Nearly 66% of the Class of 2022 will train in primary care medicine
The countdown began during the Friday morning Zoom session on medical student Kelsey Hideshima’s living room television. She was among the dozens of UC Davis School of Medicine classmates who logged in from their homes, surrounded by friends and family. The students appeared on the video screen’s grid boxes, each waiting anxiously for the precise moment to open a life-altering email.
“Seven, six, five,” said the voice on the other end, Associate Dean Ruth Shim.
Hideshima picked up her iPhone. The mail app was already open.
In just a few seconds, Hideshima, a fourth-year student, would learn where she’d match for an orthopedic residency, the next stop on her long career journey. Would she stay at UC Davis, her first choice? Or would she match elsewhere and move away for the next six years?
“Three, two, one.”
Hideshima fidgeted with her phone. “Oh my God, I’m so scared,” she confessed to her boyfriend, sister and parents sitting nearby “I can’t do it. I can’t, I can’t, I can’t.”
When she finally opened the email a few seconds later, Hideshima thrust her left arm into the air and shouted “Wooooo!!!” so loud that her neighbors could have heard it.
Hideshima will train for orthopedics at UC Davis.
“I’m super grateful, super excited. This is a dream come true!” Hideshima said after popping open a bottle of champagne and hugging her supporters. “I’ve been working for this moment, honestly, for like the past like 20-plus years of schooling, and I could not be happier.”
Match Day connects more than 36,000 students with training programs
Match Day is a national event where more than 36,000 soon-to-graduate medical students across the United States learn their fate for the next three to seven years, depending on their area of specialty.
Students spend their fourth year interviewing with residency programs and then rank their preferred choices. The programs, meanwhile, rank the students too. A computer algorithm then decides which students will go where.
Typically, Match Day is held in person on the UC Davis Health campus in Sacramento, where instead of opening emails, students open an envelope. But during this third year of the coronavirus pandemic, the event was once again virtual. School of Medicine deans anchored the program from Betty Irene Moore Hall over a Zoom feed.
“We are so proud of our students’ hard work, leadership and determination,” said Susan Murin, interim dean of the School of Medicine. She praised the Class of 2022 for going through medical school during the challenges of a pandemic, which she said made students more resilient.
“Another silver lining from the pandemic is our virtual format,” Murin added. “While it would have been great to be together, it does allow you to be together with your friends, family and loved ones as you find out today’s big news.”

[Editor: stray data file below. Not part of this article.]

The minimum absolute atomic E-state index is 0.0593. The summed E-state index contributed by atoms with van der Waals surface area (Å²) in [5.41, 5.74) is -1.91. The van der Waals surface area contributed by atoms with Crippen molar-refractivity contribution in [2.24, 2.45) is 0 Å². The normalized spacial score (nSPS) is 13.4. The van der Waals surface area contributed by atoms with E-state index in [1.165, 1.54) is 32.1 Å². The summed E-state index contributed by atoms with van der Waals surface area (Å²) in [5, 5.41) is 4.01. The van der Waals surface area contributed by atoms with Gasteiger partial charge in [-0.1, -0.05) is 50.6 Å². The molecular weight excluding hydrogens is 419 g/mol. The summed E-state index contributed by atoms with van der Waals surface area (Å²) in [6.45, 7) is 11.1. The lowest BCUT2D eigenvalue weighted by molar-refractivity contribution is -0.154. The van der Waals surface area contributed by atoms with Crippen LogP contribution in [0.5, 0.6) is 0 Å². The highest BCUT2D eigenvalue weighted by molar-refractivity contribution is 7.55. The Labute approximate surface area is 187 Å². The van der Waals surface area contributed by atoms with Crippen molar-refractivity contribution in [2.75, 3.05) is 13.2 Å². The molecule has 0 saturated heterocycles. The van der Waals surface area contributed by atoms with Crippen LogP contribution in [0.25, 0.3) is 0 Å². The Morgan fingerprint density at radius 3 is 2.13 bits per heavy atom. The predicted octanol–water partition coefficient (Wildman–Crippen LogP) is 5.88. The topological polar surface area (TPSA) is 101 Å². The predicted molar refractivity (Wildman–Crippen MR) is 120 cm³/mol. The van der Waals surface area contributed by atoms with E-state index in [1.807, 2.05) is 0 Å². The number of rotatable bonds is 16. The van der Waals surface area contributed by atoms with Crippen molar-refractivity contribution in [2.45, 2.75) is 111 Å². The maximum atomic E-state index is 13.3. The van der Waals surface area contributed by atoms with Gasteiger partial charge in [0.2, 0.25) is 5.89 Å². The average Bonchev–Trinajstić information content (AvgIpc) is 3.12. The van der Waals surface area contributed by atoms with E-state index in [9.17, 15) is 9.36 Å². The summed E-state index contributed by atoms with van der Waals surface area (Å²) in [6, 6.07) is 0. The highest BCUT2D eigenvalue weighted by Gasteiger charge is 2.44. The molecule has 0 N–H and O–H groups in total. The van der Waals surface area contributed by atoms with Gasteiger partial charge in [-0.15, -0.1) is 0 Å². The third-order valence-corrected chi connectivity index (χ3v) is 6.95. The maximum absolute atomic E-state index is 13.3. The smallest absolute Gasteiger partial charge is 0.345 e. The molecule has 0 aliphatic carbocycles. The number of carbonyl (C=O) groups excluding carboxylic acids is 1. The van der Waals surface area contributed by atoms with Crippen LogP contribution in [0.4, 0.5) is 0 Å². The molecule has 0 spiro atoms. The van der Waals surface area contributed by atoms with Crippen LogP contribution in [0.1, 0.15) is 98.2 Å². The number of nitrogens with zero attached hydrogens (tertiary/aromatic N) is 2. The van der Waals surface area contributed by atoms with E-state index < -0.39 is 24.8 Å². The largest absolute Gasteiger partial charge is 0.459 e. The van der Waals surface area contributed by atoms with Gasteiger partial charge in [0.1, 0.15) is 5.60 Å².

School of Medicine diversity on full display
Students on the Zoom, which also was made available over Facebook Live, participated in video feeds from across California – and one from Canada.
Their images provided an in-depth look into the rich ethnic, racial and cultural backgrounds of students that prompted U.S. News last year to declare the UC Davis School of Medicine as the fourth-most diverse in the United States.
Students announced their matches after opening their emails, some in happy tears and others with a slightly staid tone.
“I’m going to Colorado Children’s for peds, my number one,” said Sancy Childers, as her partner threw a string of confetti into the air. “And if I thank anyone, I’m going to start crying.”
Tan Nguyen, wearing a tropical shirt, may well have used a white lab coat for his doctorish announcement:
“Tan is a 27-year-old male with a past medical history of being a UC Davis medical student… he did not sleep well overnight because he was very anxious. Notable findings are that he matched at his number choice, and he’s going to Boston, to Harvard for Radiology,” Nguyen said, with five supporters cheering in the background.
“I matched into family medicine at Sutter Sacramento,” declared Alejandro Rodriguez. “I’m blessed and grateful for having wonderful mentors here at UC Davis.”
Harjot Singh Virk, the class co-president, at his home in Modesto, said he matched at UC Davis for interventional radiology.
Tien Lu stood before her camera to announce, “I’m going to be surfing at – I mean, practicing emergency medicine, at – UC Irvine,” she declared, to loud cheers from her parents, brothers and partner.
The 126 matched students will train in 20 specialties, with the majority, with nearly 66% going into primary care residencies.
They will spread out across 18 states, yet 76% will stay in California.
Among those, 17% of students, like Hideshima, will stay at UC Davis.
Hideshima, who grew up in San Jose, had another reason for being excited about her match: Her boyfriend, Matthew Schneck, started his vascular surgery residency last year at UC Davis, which is a seven-year program.
That means they get to spend the next six years at the same location.
UC Davis School of Medicine
The UC Davis School of Medicine is among the nation's leading medical schools, recognized for its research and primary-care programs. The school offers fully accredited master's degree programs in public health and in informatics, and its combined M.D.-Ph.D. program is training the next generation of physician-scientists to conduct high-impact research and translate discoveries into better clinical care. Along with being a recognized leader in medical research, the school is committed to serving underserved communities and advancing rural health. For more information, visit UC Davis School of Medicine at medschool.ucdavis.edu.